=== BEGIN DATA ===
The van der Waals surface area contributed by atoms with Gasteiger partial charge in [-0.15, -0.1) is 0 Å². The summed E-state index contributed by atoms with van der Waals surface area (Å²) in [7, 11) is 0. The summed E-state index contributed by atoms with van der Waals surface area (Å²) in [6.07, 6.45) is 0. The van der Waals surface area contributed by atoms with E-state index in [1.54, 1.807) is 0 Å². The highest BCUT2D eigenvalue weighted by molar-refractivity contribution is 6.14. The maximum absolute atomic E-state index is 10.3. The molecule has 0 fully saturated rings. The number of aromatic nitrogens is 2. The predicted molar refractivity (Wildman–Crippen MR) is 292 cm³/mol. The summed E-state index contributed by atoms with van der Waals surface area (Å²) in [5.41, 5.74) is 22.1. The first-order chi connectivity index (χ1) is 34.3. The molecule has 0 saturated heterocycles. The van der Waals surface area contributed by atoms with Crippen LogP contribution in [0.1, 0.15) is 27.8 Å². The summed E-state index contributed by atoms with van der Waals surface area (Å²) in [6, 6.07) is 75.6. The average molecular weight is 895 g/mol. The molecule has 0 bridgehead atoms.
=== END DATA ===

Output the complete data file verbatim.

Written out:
The van der Waals surface area contributed by atoms with Gasteiger partial charge in [-0.15, -0.1) is 0 Å². The summed E-state index contributed by atoms with van der Waals surface area (Å²) in [7, 11) is 0. The summed E-state index contributed by atoms with van der Waals surface area (Å²) in [6.07, 6.45) is 0. The van der Waals surface area contributed by atoms with E-state index in [1.54, 1.807) is 0 Å². The highest BCUT2D eigenvalue weighted by molar-refractivity contribution is 6.14. The maximum absolute atomic E-state index is 10.3. The molecule has 0 fully saturated rings. The number of aromatic nitrogens is 2. The predicted molar refractivity (Wildman–Crippen MR) is 292 cm³/mol. The summed E-state index contributed by atoms with van der Waals surface area (Å²) in [5.41, 5.74) is 22.1. The first-order chi connectivity index (χ1) is 34.3. The molecule has 0 saturated heterocycles. The van der Waals surface area contributed by atoms with Crippen LogP contribution in [0.1, 0.15) is 27.8 Å². The summed E-state index contributed by atoms with van der Waals surface area (Å²) in [6, 6.07) is 75.6. The average molecular weight is 895 g/mol. The molecule has 0 bridgehead atoms.